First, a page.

We use cookies to collect and analyse information on site performance and usage to improve and customise your experience, where applicable. View our Cookies Policy. Click Accept and continue to use our website or Manage to review and update your preferences.

Data on domestic violence ‘lagging’ – CoE group
Pic: Shutterstock

14 Nov 2023 / human rights Print

Data on domestic violence ‘lagging’ – CoE group

The Irish Human Rights and Equality Commission (IHREC) has welcomed some of the recommendations made in a report on Ireland by the Council of Europe GREVIO Committee yesterday (13 November).

GREVIO (The Group of Experts on Action Against Violence Against Women and Domestic Violence) called on the State to ensure that legal aid in civil proceedings was more accessible for victims of gender-based violence, in particular by raising the income threshold for eligibility.

In addition, its report called for the extension of offences for which free legal aid could be provided to victims of gender-based violence, ensuring that it could be provided as early as the reporting or investigation stage.

IHREC’s submission to the group had noted the limitations of the Legal Aid Board, particularly its exclusion from providing legal representation before many quasi-judicial tribunals and bodies that victims and survivors of domestic, sexual and gender-based violence (DSGBV) may engage with as they deal with issues relating to social welfare and housing.

Domestic-homicide review

The commission strongly welcomed the report’s recommendation on the need for a domestic-homicide review.

GREVIO encouraged the State to introduce a system, such as a review mechanism, to analyse all cases of gender-based killings of women.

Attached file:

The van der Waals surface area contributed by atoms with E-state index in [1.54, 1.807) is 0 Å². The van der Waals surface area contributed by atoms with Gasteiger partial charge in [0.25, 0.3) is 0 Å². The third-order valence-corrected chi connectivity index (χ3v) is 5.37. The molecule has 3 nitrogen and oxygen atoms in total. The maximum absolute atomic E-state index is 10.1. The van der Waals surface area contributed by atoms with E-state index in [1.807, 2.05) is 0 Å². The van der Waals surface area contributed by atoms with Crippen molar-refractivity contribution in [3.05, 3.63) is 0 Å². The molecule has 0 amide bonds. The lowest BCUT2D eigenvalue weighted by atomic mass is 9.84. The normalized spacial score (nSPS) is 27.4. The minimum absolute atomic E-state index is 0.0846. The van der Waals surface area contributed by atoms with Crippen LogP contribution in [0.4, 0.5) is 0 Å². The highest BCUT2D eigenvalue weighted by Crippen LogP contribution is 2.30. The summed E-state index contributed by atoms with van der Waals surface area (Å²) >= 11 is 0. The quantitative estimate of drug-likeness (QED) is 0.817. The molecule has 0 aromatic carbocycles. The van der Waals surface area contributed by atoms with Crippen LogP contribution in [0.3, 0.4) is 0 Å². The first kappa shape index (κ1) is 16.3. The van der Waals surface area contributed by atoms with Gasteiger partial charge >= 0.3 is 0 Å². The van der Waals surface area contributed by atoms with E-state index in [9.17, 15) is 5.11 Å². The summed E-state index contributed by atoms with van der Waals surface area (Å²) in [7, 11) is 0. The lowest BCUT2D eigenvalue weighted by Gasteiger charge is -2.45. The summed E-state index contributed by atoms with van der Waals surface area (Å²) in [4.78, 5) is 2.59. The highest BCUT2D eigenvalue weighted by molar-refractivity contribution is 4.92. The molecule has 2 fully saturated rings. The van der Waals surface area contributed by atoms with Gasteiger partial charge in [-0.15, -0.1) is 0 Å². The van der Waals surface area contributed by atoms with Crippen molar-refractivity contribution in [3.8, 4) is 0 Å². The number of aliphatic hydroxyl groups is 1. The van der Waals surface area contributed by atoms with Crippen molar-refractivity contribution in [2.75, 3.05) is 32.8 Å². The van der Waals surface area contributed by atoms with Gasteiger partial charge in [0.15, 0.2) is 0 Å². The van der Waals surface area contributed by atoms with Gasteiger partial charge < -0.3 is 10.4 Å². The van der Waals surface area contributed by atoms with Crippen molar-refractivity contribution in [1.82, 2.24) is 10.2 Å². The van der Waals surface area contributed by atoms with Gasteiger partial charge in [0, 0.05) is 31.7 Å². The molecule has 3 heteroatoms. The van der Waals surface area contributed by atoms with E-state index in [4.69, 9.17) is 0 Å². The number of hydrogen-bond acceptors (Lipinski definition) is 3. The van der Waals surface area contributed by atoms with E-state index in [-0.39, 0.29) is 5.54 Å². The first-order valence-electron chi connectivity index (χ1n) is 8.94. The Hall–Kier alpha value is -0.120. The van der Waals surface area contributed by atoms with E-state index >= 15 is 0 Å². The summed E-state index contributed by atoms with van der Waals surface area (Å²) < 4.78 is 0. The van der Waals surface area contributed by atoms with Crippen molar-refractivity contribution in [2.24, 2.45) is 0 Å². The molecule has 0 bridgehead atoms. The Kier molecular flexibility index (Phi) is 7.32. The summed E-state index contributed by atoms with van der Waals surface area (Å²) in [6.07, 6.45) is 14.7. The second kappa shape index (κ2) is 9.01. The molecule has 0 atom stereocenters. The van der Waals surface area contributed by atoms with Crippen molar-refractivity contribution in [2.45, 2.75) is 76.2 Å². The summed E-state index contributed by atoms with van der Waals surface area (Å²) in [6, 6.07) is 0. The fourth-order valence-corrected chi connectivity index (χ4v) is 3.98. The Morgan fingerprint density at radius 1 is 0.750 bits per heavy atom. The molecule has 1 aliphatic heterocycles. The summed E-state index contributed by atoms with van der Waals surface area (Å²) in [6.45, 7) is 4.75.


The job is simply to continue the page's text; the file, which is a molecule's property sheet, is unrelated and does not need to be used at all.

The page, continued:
IHREC also welcomed a finding that more should be done to address the needs of women with disabilities in the goals and objectives of the Third National Strategy on DSGBV, pointing out that such women were more likely to experience domestic violence and rape, psychological violence, and intimate-partner violence than non-disabled women.

Data collection

The GREVIO report also called for better data collection on DSGBV, finding that current data collection by State agencies was “significantly lagging”, and failed to provide an overall picture of domestic violence, other forms of violence against women, and data in relation to victims.

The report, however, highlighted “numerous” positive legal and policy measures that had been taken by authorities in Ireland, “which demonstrate their firm resolve to prevent and combat domestic violence and violence against women”.

Among other measures, it cited the adoption of the Criminal Justice (Female Genital Mutilation) Act 2012 and the Domestic Violence Act 2018, which criminalised coercive control and forced marriage.

‘Crisis levels’

IHREC Chief Commissioner Sinéad Gibney described violence against women as remaining “at crisis levels” in Ireland.

“In order to better understand the nature and extent of violence against women, we need better data,” she stated.

“We reiterate our calls for domestic-homicide reviews, and for a gold standard of data collection so we can work toward a zero-tolerance culture toward violence against women in Ireland,” Gibney concluded.


Gazette Desk
Gazette.ie is the daily legal news site of the Law Society of Ireland